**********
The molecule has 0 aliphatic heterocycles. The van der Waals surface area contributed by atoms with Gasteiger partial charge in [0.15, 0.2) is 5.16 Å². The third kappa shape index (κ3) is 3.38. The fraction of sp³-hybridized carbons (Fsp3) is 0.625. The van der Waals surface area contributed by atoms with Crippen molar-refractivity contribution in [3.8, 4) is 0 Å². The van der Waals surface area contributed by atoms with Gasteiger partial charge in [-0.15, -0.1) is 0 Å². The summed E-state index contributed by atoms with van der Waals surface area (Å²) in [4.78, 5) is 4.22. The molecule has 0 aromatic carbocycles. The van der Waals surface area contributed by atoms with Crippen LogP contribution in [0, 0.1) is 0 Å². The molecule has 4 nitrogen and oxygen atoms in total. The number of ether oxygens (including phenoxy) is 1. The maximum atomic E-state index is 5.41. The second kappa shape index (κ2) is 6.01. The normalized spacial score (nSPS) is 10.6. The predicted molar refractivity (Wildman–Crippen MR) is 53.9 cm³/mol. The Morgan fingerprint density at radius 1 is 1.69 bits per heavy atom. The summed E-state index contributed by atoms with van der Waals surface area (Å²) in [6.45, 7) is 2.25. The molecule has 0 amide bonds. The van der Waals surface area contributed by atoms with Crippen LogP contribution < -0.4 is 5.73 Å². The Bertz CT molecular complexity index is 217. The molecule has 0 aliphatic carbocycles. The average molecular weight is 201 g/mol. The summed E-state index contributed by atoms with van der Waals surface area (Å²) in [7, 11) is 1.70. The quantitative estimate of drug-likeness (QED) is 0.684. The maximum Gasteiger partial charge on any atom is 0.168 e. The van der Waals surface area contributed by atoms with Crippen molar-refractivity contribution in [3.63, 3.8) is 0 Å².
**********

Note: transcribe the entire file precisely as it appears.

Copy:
The molecule has 0 aliphatic heterocycles. The van der Waals surface area contributed by atoms with Gasteiger partial charge in [0.15, 0.2) is 5.16 Å². The third kappa shape index (κ3) is 3.38. The fraction of sp³-hybridized carbons (Fsp3) is 0.625. The van der Waals surface area contributed by atoms with Crippen molar-refractivity contribution in [3.8, 4) is 0 Å². The van der Waals surface area contributed by atoms with Gasteiger partial charge in [-0.15, -0.1) is 0 Å². The summed E-state index contributed by atoms with van der Waals surface area (Å²) in [4.78, 5) is 4.22. The molecule has 0 aromatic carbocycles. The van der Waals surface area contributed by atoms with Crippen LogP contribution in [0, 0.1) is 0 Å². The molecule has 4 nitrogen and oxygen atoms in total. The number of ether oxygens (including phenoxy) is 1. The maximum atomic E-state index is 5.41. The second kappa shape index (κ2) is 6.01. The normalized spacial score (nSPS) is 10.6. The predicted molar refractivity (Wildman–Crippen MR) is 53.9 cm³/mol. The Morgan fingerprint density at radius 1 is 1.69 bits per heavy atom. The summed E-state index contributed by atoms with van der Waals surface area (Å²) in [6.45, 7) is 2.25. The molecule has 0 amide bonds. The van der Waals surface area contributed by atoms with Crippen LogP contribution < -0.4 is 5.73 Å². The Bertz CT molecular complexity index is 217. The molecule has 0 aliphatic carbocycles. The average molecular weight is 201 g/mol. The summed E-state index contributed by atoms with van der Waals surface area (Å²) in [7, 11) is 1.70. The quantitative estimate of drug-likeness (QED) is 0.684. The maximum Gasteiger partial charge on any atom is 0.168 e. The van der Waals surface area contributed by atoms with Crippen molar-refractivity contribution in [3.63, 3.8) is 0 Å².